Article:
Future Tense

Send Secret Silent Messages With Skype Anti-Eavesdropping Tool

Kurt DelBene, president of Microsoft Office Division, and Neil Stevens, VP and general manager of Skype Global Consumer, in 2011

Photo by JSang Tan/Microsoft via Getty Images

Concerns about Skype’s ability to eavesdrop on calls have put off users who prefer secure communication. But there could soon be a new way to ensure your calls made with the chat service remain private: by using it to send secret, silent messages.

A team of researchers at Poland’s Institute of Telecommunications in Warsaw have invented what they are calling “SkypeHide.” It is a method of hijacking data packets of silence that are normally sent while using Skype, then injecting them with encrypted text, audio, or video that can be decoded by the other user. “The secret data is indistinguishable from silence-period traffic, so detection of SkypeHide is very difficult,” Wojciech Mazurczyk, one of the researchers, told the New Scientist.

Last year I reported that Skype has evaded questions over its ability to eavesdrop on calls. Today, it still remains unclear whether Skype is actually in a position to “wiretap” audio and video chats if under order issued by a law enforcement agency. But as public pressure and criticism builds, it seems inevitable that the Microsoft-owned company will sooner or later have to divulge exactly what kinds of data it can intercept. And even if it turns out Skype isn’t in a position to intercept calls now, there’s nothing to stop it introducing an intercept function in the future. In the meantime, the Polish researchers are poised to cash in.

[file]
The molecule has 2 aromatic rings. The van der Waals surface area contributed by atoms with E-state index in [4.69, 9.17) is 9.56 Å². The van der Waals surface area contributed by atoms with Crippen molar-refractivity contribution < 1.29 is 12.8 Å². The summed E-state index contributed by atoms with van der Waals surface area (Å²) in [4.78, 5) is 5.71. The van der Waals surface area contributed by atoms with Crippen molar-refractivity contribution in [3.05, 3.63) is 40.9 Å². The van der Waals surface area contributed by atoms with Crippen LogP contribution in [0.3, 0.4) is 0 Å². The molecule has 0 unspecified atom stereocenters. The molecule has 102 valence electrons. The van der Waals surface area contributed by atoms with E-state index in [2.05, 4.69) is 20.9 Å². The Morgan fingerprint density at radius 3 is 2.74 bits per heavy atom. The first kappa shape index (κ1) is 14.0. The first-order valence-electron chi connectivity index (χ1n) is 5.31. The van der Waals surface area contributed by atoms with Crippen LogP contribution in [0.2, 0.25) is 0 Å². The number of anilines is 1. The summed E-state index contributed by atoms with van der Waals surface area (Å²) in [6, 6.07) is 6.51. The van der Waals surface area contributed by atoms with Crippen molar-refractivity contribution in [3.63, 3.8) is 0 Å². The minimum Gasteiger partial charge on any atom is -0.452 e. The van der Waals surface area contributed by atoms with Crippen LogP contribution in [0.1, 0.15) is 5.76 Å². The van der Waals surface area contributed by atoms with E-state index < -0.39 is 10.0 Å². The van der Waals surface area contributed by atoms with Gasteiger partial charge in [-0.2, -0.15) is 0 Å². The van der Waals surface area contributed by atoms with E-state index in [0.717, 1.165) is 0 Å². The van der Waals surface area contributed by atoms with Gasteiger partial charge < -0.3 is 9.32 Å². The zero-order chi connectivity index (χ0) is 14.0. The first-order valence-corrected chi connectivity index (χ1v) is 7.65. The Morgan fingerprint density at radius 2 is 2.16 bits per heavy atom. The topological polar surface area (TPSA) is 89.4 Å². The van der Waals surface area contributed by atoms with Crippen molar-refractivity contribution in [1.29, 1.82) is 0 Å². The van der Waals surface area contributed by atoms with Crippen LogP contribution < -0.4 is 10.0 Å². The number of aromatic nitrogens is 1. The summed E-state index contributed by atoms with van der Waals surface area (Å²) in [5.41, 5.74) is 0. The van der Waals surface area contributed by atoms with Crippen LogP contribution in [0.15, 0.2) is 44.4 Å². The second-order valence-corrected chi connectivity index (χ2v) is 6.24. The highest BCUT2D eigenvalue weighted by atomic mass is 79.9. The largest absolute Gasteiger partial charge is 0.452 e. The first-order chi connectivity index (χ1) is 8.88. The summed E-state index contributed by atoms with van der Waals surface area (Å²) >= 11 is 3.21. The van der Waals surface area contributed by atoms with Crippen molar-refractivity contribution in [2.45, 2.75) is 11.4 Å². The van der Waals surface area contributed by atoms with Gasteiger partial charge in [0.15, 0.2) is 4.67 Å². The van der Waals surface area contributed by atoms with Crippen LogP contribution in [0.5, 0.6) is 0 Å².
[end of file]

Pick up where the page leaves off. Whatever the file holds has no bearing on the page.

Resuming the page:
Mazurczyk told me by email that his team are currently in contact with some companies and “may plan to commercialize SkypeHide as a Skype add-on.” The researchers are scheduled to present a prototype of their invention at a conference on steganography—the art of writing hidden messages—in France later this year. We will have to wait until then to discover whether the technology actually does what it claims—and whether it is easy enough for anyone other than tech-savvy scientists or secret agents to use is another question. (It might be simpler to take advantage of encryption-based Skype alternatives like SilentCircle, Jitsi, or Redphone.) Either way, sending silent messages over Skype is a fascinating idea that illustrates how the threat of surveillance, and the basic human desire to be able to communicate in private, is fueling a new generation of ingenious innovations.